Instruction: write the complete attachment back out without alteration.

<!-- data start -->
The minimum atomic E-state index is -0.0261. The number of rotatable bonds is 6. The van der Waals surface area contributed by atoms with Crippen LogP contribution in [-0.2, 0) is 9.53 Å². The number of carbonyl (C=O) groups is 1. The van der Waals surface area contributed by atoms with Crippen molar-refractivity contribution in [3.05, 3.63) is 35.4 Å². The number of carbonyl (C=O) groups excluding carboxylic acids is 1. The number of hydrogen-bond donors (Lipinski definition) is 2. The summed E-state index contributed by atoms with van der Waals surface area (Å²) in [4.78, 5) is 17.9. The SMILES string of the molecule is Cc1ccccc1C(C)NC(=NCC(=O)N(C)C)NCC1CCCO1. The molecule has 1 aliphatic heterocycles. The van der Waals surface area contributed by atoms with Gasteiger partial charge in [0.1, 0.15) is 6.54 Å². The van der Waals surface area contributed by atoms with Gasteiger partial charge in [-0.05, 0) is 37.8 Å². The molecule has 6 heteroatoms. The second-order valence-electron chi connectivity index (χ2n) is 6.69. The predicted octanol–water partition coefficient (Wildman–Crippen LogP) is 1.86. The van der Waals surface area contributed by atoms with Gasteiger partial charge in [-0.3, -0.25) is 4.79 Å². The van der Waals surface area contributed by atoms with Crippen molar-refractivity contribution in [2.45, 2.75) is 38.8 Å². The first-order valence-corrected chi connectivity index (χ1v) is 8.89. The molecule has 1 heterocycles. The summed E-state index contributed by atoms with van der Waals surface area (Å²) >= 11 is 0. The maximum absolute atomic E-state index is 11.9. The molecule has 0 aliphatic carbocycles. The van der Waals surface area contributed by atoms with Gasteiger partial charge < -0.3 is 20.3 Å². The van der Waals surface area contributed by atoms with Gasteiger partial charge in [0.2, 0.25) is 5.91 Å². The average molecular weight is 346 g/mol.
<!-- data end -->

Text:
The minimum atomic E-state index is -0.0261. The number of rotatable bonds is 6. The van der Waals surface area contributed by atoms with Crippen LogP contribution in [-0.2, 0) is 9.53 Å². The number of carbonyl (C=O) groups is 1. The van der Waals surface area contributed by atoms with Crippen molar-refractivity contribution in [3.05, 3.63) is 35.4 Å². The number of carbonyl (C=O) groups excluding carboxylic acids is 1. The number of hydrogen-bond donors (Lipinski definition) is 2. The summed E-state index contributed by atoms with van der Waals surface area (Å²) in [4.78, 5) is 17.9. The SMILES string of the molecule is Cc1ccccc1C(C)NC(=NCC(=O)N(C)C)NCC1CCCO1. The molecule has 1 aliphatic heterocycles. The van der Waals surface area contributed by atoms with Gasteiger partial charge in [0.1, 0.15) is 6.54 Å². The van der Waals surface area contributed by atoms with Gasteiger partial charge in [-0.05, 0) is 37.8 Å². The molecule has 6 heteroatoms. The second-order valence-electron chi connectivity index (χ2n) is 6.69. The predicted octanol–water partition coefficient (Wildman–Crippen LogP) is 1.86. The van der Waals surface area contributed by atoms with Gasteiger partial charge in [-0.3, -0.25) is 4.79 Å². The van der Waals surface area contributed by atoms with Crippen molar-refractivity contribution in [2.45, 2.75) is 38.8 Å². The first-order valence-corrected chi connectivity index (χ1v) is 8.89. The molecule has 1 heterocycles. The summed E-state index contributed by atoms with van der Waals surface area (Å²) >= 11 is 0. The maximum absolute atomic E-state index is 11.9. The molecule has 0 aliphatic carbocycles. The van der Waals surface area contributed by atoms with Gasteiger partial charge < -0.3 is 20.3 Å². The van der Waals surface area contributed by atoms with Gasteiger partial charge in [0.2, 0.25) is 5.91 Å². The average molecular weight is 346 g/mol.